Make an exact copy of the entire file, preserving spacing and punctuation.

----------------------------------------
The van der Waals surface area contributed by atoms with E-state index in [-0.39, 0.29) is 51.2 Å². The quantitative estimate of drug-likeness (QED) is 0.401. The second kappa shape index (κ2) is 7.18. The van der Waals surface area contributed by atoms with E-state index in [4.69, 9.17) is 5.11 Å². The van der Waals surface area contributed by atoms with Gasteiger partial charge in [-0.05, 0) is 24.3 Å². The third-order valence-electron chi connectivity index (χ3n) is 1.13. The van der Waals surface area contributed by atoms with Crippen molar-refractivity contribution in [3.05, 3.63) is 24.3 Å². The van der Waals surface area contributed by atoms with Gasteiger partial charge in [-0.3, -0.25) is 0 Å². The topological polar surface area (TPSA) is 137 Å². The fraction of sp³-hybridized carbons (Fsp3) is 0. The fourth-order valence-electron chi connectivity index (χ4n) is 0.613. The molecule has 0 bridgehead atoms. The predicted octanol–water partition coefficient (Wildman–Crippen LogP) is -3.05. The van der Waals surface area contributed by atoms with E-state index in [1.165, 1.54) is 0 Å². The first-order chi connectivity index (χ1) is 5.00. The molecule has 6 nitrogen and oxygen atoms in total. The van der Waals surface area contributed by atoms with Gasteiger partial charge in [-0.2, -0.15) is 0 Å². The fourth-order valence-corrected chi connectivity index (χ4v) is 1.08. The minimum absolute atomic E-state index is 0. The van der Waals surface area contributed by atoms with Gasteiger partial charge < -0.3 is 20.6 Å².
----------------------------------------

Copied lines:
The van der Waals surface area contributed by atoms with E-state index in [-0.39, 0.29) is 51.2 Å². The quantitative estimate of drug-likeness (QED) is 0.401. The second kappa shape index (κ2) is 7.18. The van der Waals surface area contributed by atoms with E-state index in [4.69, 9.17) is 5.11 Å². The van der Waals surface area contributed by atoms with Gasteiger partial charge in [-0.05, 0) is 24.3 Å². The third-order valence-electron chi connectivity index (χ3n) is 1.13. The van der Waals surface area contributed by atoms with Crippen molar-refractivity contribution in [3.05, 3.63) is 24.3 Å². The van der Waals surface area contributed by atoms with Gasteiger partial charge in [-0.3, -0.25) is 0 Å². The topological polar surface area (TPSA) is 137 Å². The fraction of sp³-hybridized carbons (Fsp3) is 0. The fourth-order valence-electron chi connectivity index (χ4n) is 0.613. The molecule has 0 bridgehead atoms. The predicted octanol–water partition coefficient (Wildman–Crippen LogP) is -3.05. The van der Waals surface area contributed by atoms with E-state index in [1.165, 1.54) is 0 Å². The first-order chi connectivity index (χ1) is 5.00. The molecule has 6 nitrogen and oxygen atoms in total. The van der Waals surface area contributed by atoms with Gasteiger partial charge in [-0.2, -0.15) is 0 Å². The fourth-order valence-corrected chi connectivity index (χ4v) is 1.08. The minimum absolute atomic E-state index is 0. The van der Waals surface area contributed by atoms with Gasteiger partial charge < -0.3 is 20.6 Å².